For a number of years, loot boxes were becoming ubiquitous in video games. While the Grande Vegas online casino USA does not feature loot boxes, they were found in increasing numbers of video games, offering players the chance to buy a random box with unknown contents. Players purchased these loot boxes because, they believed, if they struck gold, they would have the objects that they needed to advance in their game and win.
Anti-gambling activists started to take notice of the loot boxes about 10 years ago and began to lobby their governments to make them illegal. They noted that, since the player buying the loot box had no idea of what s/he was purchasing, the act amounted to gambling and was causing many players to lose significant amounts of money as they tried to obtain needed items.
It was the randomization, the objectors said, that was harmful. About 5 years ago, some governments, notably Denmark, the Netherlands, Belgium and the UK, started to take notice. They began to review the research and take up regulatory positions that were designed to limit the scope of the loot box sales and minimize financial harm to players.
This past year has seen substantial movement in this area and it’s not possible to state that, as 2023 dawns, changes are in the air.
New regulatory positions on the legality of loot boxes and other microtransactions within video games have been adopted or proposed in many countries.
In The Netherlands the NGA (Netherlands Gambling Authority) issued its opinion that loot boxes that contain content that can be cashed out or transferred to other players – meaning that the box possesses real-world monetary value – constitute gambling. Many games disabled the ability to transfer rewards from loot boxes between players for gamers in The Netherlands but Electronic Arts refused to disable its FIFA games’ “Player Packs.”
In 2018 the NGA imposed a financial penalty against EA. EA appealed the decision and lost the initial appeal in the District Court of the Hague in 2020. Two years later however, The Netherlands’ High Court overturned the District Court’s decision and determined that the FIFA loot boxes do not contravene Dutch law. The court said that the question of whether FIFA loot boxes themselves are a sufficiently separate stand-alone game which raises the question of whether the entire game is gambling or a “game of chance.”
Observers note that most video games can be judged to be games of skill as opposed to games of chance so unless the game offers traditional gambling in disguise, almost all video game loot boxes would be lawful in the Netherlands. Some Dutch legislators are now considering banning loot boxes entirely.
Belgium has been one of the most proactive countries in its effort to deal with loot boxes. In 2018 the Belgian Gaming Commission declared that loot boxes which are obtained through the spending of real-world money, directly or indirectly, legally constitute gambling. In Belgium, video game loot boxes cannot be licensed within the existing regulatory framework while technically, in The Netherlands, they can.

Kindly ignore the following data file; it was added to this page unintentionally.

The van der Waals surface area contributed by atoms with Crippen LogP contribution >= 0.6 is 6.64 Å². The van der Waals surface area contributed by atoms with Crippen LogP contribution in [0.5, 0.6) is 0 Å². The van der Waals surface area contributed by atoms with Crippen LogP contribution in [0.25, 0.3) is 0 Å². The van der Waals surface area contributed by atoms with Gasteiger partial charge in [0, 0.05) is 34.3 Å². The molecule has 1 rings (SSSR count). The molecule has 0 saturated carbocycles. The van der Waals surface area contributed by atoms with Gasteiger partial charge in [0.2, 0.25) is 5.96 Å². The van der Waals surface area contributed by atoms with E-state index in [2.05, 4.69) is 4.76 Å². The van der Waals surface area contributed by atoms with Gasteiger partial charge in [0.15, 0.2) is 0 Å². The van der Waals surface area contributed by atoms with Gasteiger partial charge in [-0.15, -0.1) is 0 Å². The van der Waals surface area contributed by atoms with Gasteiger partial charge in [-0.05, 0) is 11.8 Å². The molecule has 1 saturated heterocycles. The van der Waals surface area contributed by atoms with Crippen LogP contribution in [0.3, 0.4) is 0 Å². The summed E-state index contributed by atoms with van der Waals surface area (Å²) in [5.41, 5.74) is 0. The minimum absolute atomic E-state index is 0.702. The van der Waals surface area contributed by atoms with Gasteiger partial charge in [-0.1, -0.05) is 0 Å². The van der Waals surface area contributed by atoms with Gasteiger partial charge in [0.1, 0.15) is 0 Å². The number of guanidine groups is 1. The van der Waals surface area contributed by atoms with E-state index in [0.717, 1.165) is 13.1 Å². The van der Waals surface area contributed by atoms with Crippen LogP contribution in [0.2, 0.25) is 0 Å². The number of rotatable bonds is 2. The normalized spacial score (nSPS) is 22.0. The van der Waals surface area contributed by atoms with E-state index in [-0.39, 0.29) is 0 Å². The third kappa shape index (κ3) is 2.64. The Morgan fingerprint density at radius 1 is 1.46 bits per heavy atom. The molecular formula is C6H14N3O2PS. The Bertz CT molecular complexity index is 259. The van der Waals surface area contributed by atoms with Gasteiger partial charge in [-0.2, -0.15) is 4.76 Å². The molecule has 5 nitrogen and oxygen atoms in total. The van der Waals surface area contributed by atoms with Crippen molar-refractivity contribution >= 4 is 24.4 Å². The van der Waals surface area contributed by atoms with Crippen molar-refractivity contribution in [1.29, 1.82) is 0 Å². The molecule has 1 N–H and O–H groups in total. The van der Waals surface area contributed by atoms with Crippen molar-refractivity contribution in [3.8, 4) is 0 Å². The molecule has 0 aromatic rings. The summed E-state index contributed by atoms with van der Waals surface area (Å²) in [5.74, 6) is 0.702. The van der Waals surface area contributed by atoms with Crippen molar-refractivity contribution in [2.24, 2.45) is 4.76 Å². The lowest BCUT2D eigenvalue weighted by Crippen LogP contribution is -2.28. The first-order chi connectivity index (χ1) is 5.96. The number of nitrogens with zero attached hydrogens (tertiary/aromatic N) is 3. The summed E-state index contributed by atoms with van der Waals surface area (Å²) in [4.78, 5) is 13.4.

In effect, since video game companies cannot apply for a gambling license, they cannot license their loot boxes and any game that offers loot boxes is doing so illegally. Some customers have found that games with loot boxes are still being sold in Belgian stores. So, while the major companies are either not selling their games or have removed loot boxes from the games in Belgium, the law isn’t really being enforced. In addition, players who have VPNs can access games that have been removed or have had the loot boxes deactivated and purchase the loot boxes online.
In July of this year the British government formally decided that they would not confront the issue of loot boxes by changing the definition of gambling. The UK government has asked the industry to self-regulate to ensure that “all players have access to spending controls and transparent information” and that gamers under the age of 18 years of age not be able to purchase loot boxes without parental consent.
In July 2022 Taiwan instituted a new law that requires probability disclosures. Companies must disclose the probability of a loot box containing specific items in order to offer it for sale within a game.
This past September, in Finland, a bill was proposed in the Finnish Parliament that seeks to amend the legal definition of a “lottery” in a way that adds loot boxes. Finland would thus become one of the first countries to change their gambling laws to encompass loot boxes.
In Spain, the Ministry of Consumer Affairs is seeing to establish an ad hoc regulatory framework that would see loot boxes that have real-world monetary value, operate separately from those in traditional gambling. The Spanish gambling regulator would be tasked with regulating loot
The proposed measures include requirements for identity verification for purchasers of loot boxes, restriction of loot box advertising and publication of probability disclosures.
A bill was proposed in the Australian Parliament in November that seems to require that video games that contain loot boxes be appended with a warning label and be restricted to consumers aged 18+.
Illinois, United States
To date, Illinois is the only state to try to address the issue of loot boxes. A bill that has been introduced to the Illinois legislature proposes that a warning that states '[Purchasing loot boxes] has been linked to REAL LIFE GAMBLING ADDICTIONS in both children and adults.' The bill did not come up for a vote in 2022 and will have to be re-introduced to the 2023 Illinois legislature for further action.